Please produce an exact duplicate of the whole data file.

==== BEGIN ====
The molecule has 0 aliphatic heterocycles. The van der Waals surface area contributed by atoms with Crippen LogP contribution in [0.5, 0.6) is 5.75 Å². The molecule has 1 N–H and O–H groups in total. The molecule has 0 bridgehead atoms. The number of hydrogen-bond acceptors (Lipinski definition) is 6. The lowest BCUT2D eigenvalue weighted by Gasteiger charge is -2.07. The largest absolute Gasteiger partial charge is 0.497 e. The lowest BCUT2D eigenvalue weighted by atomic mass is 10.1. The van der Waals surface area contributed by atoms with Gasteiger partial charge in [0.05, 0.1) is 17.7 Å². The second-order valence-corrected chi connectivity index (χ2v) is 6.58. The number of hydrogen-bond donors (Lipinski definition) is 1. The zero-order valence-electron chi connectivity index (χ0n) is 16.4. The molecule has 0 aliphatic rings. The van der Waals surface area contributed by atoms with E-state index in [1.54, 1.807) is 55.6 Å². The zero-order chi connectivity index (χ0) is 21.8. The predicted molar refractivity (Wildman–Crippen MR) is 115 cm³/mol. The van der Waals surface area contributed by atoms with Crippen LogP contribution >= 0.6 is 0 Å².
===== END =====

The molecule has 0 aliphatic heterocycles. The van der Waals surface area contributed by atoms with Crippen LogP contribution in [0.5, 0.6) is 5.75 Å². The molecule has 1 N–H and O–H groups in total. The molecule has 0 bridgehead atoms. The number of hydrogen-bond acceptors (Lipinski definition) is 6. The lowest BCUT2D eigenvalue weighted by Gasteiger charge is -2.07. The largest absolute Gasteiger partial charge is 0.497 e. The lowest BCUT2D eigenvalue weighted by atomic mass is 10.1. The van der Waals surface area contributed by atoms with Gasteiger partial charge in [0.05, 0.1) is 17.7 Å². The second-order valence-corrected chi connectivity index (χ2v) is 6.58. The number of hydrogen-bond donors (Lipinski definition) is 1. The zero-order valence-electron chi connectivity index (χ0n) is 16.4. The molecule has 0 aliphatic rings. The van der Waals surface area contributed by atoms with E-state index in [1.54, 1.807) is 55.6 Å². The zero-order chi connectivity index (χ0) is 21.8. The predicted molar refractivity (Wildman–Crippen MR) is 115 cm³/mol. The van der Waals surface area contributed by atoms with Crippen LogP contribution >= 0.6 is 0 Å².